** A note: we had a baptism at the church I serve on this day**
Every once in a while, the heavens open up, God smiles on me, and I get a gift of a fantastic scripture and a baptism on the same day! A text that talks about welcoming and a baptism; I should just say “do you see the connection??” And then say “Go in peace, serve the Lord” and we’d splash little Parker and call it a day. You’d walk out thinking “that was pastor’s best sermon ever–it was only 2 minutes long. It was amazing!!” And while I think the symbolism is fantastic, you know I can’t let you off the hook with a cheap sermon. Grace isn’t cheap.
I have asked you all more than once why you come to church. And I do this in the hope of encouraging you to think about the fact that the reason why you come to church might be the same reasons someone would start coming to church. And as I am out in the community talking with people who are not members of Elvira Zion, or maybe even who once were members of Elvira Zion the thing I say over and over and over again is please come, you’d be very welcomed. And there is this great hymn (number 641 if you’re interested) called “All Are Welcome” and every time I sing it I think “really, really?!? ALL are welcome?” The chorus goes “all are welcome, all are welcome, all are welcome in this place.”
Of course, the verses are good too and have some great ideas. If we were looking for a new mission statement, it would be good to start with this song. In fact, lets look at these verses together. (If you read my last newsletter, you might have seen that I suggested reading the hymns as a way to draw closer to God. “Let us build a house where love can dwell and all can safely live, a place where saints and children tell how hearts learn to forgive. Built of hopes and dreams and visions, rock of faith and vault of grace; here the love of Christ shall end divisions.”
“Let us build a house where prophets speak, and words are strong and true, where all God’s children dare to seek to dream God’s reign anew. Here the cross shall stand as witness and as symbol of God’s grace; here as one we claim the faith of Jesus.”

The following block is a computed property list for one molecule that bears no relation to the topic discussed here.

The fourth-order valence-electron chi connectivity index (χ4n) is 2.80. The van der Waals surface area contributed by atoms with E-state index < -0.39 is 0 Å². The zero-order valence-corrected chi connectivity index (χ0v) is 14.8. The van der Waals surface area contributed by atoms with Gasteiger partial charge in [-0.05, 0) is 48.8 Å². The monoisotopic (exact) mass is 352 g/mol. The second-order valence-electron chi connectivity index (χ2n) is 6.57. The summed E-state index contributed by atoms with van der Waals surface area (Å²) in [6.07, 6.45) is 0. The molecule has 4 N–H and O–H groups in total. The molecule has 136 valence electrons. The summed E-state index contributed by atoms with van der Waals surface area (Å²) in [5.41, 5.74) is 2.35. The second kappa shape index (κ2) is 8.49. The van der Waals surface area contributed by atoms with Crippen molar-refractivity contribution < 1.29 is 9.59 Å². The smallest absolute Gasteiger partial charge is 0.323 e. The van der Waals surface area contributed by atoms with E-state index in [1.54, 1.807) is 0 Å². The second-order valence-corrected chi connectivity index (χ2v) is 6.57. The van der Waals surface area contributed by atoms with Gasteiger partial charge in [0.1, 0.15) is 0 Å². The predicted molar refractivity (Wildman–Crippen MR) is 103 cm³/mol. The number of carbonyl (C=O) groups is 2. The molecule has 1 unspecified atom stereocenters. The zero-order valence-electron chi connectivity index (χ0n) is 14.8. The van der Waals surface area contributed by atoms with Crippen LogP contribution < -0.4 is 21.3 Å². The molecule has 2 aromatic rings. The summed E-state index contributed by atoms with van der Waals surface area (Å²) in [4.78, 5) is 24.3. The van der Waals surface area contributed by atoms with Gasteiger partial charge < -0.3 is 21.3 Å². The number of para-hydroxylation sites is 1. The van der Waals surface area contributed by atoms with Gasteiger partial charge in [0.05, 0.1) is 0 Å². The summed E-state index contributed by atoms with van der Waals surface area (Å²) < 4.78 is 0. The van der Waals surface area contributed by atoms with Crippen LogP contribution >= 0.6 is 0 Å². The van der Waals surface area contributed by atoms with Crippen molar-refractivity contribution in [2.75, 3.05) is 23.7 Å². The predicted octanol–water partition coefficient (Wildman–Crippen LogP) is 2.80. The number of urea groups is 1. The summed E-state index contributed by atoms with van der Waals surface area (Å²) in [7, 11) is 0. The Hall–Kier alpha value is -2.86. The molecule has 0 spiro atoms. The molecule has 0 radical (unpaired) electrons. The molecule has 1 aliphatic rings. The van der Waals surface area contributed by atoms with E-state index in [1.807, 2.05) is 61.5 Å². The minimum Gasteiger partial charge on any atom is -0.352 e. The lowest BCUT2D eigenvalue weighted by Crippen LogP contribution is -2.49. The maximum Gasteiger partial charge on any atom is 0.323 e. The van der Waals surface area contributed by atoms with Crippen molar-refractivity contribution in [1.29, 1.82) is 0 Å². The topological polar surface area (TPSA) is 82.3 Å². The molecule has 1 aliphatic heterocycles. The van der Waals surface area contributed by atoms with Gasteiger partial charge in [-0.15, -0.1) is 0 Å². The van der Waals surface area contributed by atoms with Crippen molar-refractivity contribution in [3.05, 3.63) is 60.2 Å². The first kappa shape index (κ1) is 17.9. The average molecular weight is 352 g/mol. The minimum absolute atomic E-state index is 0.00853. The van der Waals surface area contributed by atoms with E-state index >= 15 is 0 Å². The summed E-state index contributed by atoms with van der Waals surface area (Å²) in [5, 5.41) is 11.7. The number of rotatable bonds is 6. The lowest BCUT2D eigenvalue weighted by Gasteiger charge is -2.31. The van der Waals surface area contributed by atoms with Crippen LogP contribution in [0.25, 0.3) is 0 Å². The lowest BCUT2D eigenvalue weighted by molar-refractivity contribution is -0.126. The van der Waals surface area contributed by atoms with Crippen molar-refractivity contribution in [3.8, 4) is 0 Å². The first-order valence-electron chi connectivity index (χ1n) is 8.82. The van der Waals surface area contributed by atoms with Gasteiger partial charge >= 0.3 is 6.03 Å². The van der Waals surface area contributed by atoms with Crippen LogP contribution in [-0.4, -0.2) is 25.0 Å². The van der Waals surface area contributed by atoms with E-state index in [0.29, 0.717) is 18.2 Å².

“Let us build a house where love is found in water, wine and wheat: a banquet hall on holy ground where peace and justice meet. Here the love of God, through Jesus, is revealed in time and space; as we share in Christ the feast that frees us.”
“Let us build a house where hands will reach beyond the wood and stone to heal and strengthen, serve and teach, and live the Word they’ve known. Here the outcast and the stranger bear the image of God’s face; let us bring an end to fear and danger.”
“Let us build a house where all are named, their songs and visions heard and loved and treasured, taught and claimed as words within the Word. Built of tears and cries and laughter, prayers of faith and songs of grace, let this house proclaim from floor to rafter…”
And I think that in many ways we can say without hesitation that yes, Elvira Zion is described in many of those words. And, if we’re being honest, there are ways we can work on welcoming. Now, I want it to be clear, I am not shaming you. I am not trying to make you feel guilty. I feel that part of what I am called to do is to call attention to the places where we are falling short of the expectations that God has set for us. Where are the places that sin is prevalent and what are we going to do about it?